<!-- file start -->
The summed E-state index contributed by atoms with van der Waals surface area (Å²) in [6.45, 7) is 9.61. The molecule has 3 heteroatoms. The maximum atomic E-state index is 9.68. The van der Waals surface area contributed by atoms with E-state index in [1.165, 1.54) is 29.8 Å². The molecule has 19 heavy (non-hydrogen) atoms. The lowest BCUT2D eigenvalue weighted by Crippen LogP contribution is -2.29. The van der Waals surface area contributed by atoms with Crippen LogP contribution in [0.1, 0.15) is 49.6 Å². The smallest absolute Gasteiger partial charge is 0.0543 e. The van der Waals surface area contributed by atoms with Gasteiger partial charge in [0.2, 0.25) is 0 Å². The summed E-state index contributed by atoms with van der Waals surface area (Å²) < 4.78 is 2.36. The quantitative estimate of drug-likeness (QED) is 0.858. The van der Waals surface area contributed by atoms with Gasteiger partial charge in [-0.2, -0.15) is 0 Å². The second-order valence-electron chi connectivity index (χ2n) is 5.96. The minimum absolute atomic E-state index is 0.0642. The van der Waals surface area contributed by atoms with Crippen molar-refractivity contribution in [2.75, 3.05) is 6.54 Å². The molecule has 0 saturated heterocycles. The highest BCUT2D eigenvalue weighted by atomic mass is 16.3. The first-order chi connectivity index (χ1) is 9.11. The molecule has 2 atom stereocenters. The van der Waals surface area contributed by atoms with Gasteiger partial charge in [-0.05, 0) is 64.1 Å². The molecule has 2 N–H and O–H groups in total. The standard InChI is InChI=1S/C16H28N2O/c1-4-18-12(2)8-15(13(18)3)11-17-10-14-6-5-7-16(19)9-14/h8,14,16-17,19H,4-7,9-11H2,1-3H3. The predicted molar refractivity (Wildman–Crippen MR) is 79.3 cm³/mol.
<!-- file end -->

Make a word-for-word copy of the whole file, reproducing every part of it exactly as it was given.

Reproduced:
The summed E-state index contributed by atoms with van der Waals surface area (Å²) in [6.45, 7) is 9.61. The molecule has 3 heteroatoms. The maximum atomic E-state index is 9.68. The van der Waals surface area contributed by atoms with E-state index in [1.165, 1.54) is 29.8 Å². The molecule has 19 heavy (non-hydrogen) atoms. The lowest BCUT2D eigenvalue weighted by Crippen LogP contribution is -2.29. The van der Waals surface area contributed by atoms with Crippen LogP contribution in [0.1, 0.15) is 49.6 Å². The smallest absolute Gasteiger partial charge is 0.0543 e. The van der Waals surface area contributed by atoms with Gasteiger partial charge in [0.2, 0.25) is 0 Å². The summed E-state index contributed by atoms with van der Waals surface area (Å²) < 4.78 is 2.36. The quantitative estimate of drug-likeness (QED) is 0.858. The van der Waals surface area contributed by atoms with Gasteiger partial charge in [-0.2, -0.15) is 0 Å². The second-order valence-electron chi connectivity index (χ2n) is 5.96. The minimum absolute atomic E-state index is 0.0642. The van der Waals surface area contributed by atoms with Crippen molar-refractivity contribution in [2.75, 3.05) is 6.54 Å². The molecule has 0 saturated heterocycles. The highest BCUT2D eigenvalue weighted by atomic mass is 16.3. The first-order chi connectivity index (χ1) is 9.11. The molecule has 2 atom stereocenters. The van der Waals surface area contributed by atoms with Gasteiger partial charge in [-0.05, 0) is 64.1 Å². The molecule has 2 N–H and O–H groups in total. The standard InChI is InChI=1S/C16H28N2O/c1-4-18-12(2)8-15(13(18)3)11-17-10-14-6-5-7-16(19)9-14/h8,14,16-17,19H,4-7,9-11H2,1-3H3. The predicted molar refractivity (Wildman–Crippen MR) is 79.3 cm³/mol.